Halt and Catch Fire

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Halt and Catch Fire, known by the mnemonic HCF, refers to several computer machine code instructions that cause the CPU to cease meaningful operation. The expression "catch fire" is intended as a joke; the CPU does not literally catch fire, but it does stop functioning. It is also occasionally referred to as "SDI" for "Self Destruct Immediate".

In early CPUs[edit]

The HCF instruction was originally a fictitious instruction, said to be under development at IBM for use in their System/360 computers, along with many other amusing instructions like "Execute Programmer".

One apocryphal story about the HCF instruction goes back to the late 1960s, when computers used magnetic core memory. The story goes that in order to speed up the core memory on their next model the engineers increased the read/write currents in the very fine wires that were threaded through the cores. This worked fine when the computer was executing normal programs, since memory accesses were spread throughout memory. However, the HALT instruction was implemented as a "Jump to self". This meant that the same core memory location was repeatedly accessed, and the very fine wires became so hot that they started to smoke — hence the instruction was labeled "Halt and Catch Fire".[1]

In modern CPUs[edit]

CPU designers sometimes incorporate one or more undocumented machine code instructions for testing purposes. These instructions are not intended to be executed during real-world operation of the CPU and when they are actually executed by a program, they often have unusual side-effects.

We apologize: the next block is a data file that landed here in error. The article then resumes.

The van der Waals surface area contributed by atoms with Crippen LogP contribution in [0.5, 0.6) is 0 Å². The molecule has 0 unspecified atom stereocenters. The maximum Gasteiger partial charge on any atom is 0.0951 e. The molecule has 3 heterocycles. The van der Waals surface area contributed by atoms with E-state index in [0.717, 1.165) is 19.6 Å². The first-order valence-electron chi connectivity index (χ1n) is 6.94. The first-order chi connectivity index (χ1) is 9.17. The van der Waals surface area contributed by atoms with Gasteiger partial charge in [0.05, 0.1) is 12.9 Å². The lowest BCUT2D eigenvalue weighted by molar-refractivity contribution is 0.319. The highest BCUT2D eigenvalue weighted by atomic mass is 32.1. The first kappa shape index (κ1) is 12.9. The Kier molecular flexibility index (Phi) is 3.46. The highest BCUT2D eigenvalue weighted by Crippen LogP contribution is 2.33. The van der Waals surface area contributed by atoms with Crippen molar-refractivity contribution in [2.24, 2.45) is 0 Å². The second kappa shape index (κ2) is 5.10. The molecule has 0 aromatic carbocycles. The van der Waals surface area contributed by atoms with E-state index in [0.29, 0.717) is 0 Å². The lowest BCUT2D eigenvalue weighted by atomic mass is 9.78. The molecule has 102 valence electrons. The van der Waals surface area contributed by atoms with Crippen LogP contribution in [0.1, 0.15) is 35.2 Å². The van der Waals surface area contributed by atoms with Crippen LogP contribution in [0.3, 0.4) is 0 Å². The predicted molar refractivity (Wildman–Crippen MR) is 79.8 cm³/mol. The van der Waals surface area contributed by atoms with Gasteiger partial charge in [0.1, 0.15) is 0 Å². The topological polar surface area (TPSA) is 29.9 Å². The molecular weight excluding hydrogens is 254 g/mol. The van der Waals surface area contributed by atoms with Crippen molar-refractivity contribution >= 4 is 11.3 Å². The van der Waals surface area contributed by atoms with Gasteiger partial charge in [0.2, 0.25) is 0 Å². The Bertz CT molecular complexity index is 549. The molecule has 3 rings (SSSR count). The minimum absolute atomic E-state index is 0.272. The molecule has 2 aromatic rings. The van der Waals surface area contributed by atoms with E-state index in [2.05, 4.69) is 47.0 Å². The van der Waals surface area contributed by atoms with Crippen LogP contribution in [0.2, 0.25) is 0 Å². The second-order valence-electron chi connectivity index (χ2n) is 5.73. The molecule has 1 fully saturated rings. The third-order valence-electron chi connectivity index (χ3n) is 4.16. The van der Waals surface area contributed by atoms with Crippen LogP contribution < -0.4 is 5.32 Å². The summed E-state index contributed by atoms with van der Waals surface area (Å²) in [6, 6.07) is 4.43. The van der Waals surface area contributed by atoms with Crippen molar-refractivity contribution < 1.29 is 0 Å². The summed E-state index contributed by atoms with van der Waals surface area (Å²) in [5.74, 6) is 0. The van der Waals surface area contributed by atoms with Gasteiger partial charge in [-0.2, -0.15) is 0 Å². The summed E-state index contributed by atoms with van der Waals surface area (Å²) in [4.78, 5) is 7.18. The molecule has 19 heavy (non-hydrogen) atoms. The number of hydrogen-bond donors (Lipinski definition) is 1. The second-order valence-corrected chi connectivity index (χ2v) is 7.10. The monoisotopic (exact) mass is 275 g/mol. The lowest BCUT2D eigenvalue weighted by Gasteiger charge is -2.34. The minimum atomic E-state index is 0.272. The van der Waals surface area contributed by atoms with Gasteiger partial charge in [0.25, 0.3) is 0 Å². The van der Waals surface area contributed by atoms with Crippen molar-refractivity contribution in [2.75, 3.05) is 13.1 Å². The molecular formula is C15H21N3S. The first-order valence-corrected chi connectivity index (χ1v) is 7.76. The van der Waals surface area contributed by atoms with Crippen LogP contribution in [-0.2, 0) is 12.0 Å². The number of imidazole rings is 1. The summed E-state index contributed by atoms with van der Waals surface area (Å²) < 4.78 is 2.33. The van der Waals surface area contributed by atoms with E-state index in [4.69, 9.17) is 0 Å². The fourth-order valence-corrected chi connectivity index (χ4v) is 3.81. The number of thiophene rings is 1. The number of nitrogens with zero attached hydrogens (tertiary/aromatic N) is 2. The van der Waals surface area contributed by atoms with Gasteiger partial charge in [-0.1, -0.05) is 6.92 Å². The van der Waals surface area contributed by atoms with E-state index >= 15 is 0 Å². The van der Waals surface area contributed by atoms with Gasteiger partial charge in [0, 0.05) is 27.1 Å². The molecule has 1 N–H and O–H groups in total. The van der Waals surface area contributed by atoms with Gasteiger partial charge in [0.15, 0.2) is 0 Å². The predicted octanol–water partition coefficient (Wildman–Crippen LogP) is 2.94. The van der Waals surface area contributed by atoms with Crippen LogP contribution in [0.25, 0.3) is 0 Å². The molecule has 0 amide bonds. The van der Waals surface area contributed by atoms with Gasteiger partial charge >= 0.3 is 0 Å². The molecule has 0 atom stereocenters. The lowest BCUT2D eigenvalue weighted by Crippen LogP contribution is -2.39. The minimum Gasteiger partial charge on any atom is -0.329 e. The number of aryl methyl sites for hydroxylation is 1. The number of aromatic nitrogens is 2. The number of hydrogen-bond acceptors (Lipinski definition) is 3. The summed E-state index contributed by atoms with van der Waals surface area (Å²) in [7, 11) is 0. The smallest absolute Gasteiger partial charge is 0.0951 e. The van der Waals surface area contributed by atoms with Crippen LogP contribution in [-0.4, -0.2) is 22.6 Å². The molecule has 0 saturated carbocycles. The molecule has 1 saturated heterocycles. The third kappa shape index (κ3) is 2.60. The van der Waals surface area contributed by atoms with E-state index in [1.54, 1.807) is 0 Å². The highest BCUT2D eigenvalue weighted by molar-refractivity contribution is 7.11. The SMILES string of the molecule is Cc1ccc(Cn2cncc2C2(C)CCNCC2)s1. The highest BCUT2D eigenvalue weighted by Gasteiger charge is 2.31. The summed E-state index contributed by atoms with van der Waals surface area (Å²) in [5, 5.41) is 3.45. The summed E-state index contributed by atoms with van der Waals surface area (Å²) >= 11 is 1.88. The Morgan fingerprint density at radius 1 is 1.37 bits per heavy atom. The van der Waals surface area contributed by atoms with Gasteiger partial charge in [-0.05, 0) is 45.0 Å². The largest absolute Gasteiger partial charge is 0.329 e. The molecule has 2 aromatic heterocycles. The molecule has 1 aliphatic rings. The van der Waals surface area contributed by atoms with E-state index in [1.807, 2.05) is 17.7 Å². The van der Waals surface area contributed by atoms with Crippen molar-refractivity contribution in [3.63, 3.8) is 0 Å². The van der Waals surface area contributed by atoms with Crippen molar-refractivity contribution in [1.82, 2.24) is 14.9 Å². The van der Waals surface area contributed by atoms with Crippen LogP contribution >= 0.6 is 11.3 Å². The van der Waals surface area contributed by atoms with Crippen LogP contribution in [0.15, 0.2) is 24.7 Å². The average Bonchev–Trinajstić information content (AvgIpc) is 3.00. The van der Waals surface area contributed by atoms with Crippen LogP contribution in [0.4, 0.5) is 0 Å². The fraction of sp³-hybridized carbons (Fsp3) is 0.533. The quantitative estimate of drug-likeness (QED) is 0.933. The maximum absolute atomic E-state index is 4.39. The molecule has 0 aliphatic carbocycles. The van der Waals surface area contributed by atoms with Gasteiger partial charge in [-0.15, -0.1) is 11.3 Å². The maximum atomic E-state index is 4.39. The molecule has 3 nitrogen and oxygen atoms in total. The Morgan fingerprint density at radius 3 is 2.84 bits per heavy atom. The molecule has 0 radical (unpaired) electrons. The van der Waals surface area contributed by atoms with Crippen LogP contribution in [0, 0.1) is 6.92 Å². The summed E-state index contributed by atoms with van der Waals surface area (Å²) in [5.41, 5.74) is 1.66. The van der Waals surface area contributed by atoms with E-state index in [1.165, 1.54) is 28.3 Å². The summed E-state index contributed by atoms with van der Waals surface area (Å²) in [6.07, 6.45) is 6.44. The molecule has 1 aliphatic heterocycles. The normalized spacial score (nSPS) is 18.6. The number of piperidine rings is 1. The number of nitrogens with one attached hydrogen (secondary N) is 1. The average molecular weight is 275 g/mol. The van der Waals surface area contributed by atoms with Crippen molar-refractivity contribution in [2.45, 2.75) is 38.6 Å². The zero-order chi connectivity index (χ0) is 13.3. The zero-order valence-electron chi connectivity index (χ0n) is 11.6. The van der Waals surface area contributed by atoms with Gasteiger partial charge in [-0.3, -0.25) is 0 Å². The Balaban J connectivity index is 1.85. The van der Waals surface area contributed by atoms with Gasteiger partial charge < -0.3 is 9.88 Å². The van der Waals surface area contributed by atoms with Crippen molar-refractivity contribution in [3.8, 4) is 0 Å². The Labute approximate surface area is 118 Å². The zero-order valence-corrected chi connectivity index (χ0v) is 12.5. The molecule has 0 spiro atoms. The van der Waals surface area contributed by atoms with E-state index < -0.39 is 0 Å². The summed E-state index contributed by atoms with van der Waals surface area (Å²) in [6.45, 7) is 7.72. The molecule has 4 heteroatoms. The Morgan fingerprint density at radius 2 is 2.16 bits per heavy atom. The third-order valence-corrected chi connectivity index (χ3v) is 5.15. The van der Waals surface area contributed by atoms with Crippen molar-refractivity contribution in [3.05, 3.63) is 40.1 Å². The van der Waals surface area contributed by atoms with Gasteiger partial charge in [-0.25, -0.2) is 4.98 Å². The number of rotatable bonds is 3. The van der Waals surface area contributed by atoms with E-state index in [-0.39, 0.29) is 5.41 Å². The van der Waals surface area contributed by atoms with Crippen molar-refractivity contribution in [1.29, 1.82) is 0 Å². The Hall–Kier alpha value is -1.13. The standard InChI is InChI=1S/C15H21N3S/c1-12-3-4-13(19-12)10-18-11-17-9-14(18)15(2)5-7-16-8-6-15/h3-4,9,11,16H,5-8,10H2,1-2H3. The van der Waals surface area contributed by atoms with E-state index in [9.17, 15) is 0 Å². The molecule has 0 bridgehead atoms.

The old "Halt and Catch Fire" instruction and HCF mnemonic are sometimes appropriated by users who discover these instructions as a humorous way of expressing that the unintended execution of such an instruction causes the system to fail to perform its normal functions.

Motorola 6800[edit]

The Motorola 6800 microprocessor was the first for which an HCF opcode became widely known. The 6800 HCF opcode is 0xDD, and came from an article written by Gerry Wheeler in the December 1977 issue of BYTE magazine on undocumented opcodes.[2][3]

The opcode makes the processor enter a mode in which it continuously performs memory read cycles from successive addresses, with no intervening instruction fetches. The address bus effectively becomes a counter, allowing the operation of all address lines to be quickly verified. Once the processor has entered this mode, it is not responsive to interrupts, so normal operation can only be restored by a reset. It has been claimed that in some configurations, a 6800 CPU could actually cause the address lines to literally burn when placed in this mode.[4] However, it is likely that the term "catch fire" is intended more as a metaphor for the unresponsive behavior of the CPU when placed in this state; there are no known examples of erratic behavior.

The HCF opcode is believed to be the first built-in self-test feature on a Motorola microprocessor.[5]

The opcode is also present on the 6809.[6]

See also[edit]


  1. ^ http://catless.ncl.ac.uk/Risks/5.6.html#subj2.4 | RISKS Digest: Hardware vs Software Battles (from Usenet)
  2. ^ Wheeler, Gerry (December 1977). "Undocumented M6800 Instructions". BYTE 2 (12): 46–47. 
  3. ^ Banks, Walter. "Mailing list entry". 
  4. ^ "The Jargon File, v 3.1.0". 15 October 1994. Retrieved 2010-07-08. 
  5. ^ Daniels, R. Gary; Bruce, William (April 1985). "Built-In Self-Test Trends in Motorola Microprocessors". IEEE Design & Test 2 (2): pp. 64–71. doi:10.1109/MDT.1985.294865.  "HACOF thus became the first intentional built-in self-test feature on a Motorola microprocessor."
  6. ^ https://student.brighton.ac.uk/burks/pcinfo/hardware/cpu.htm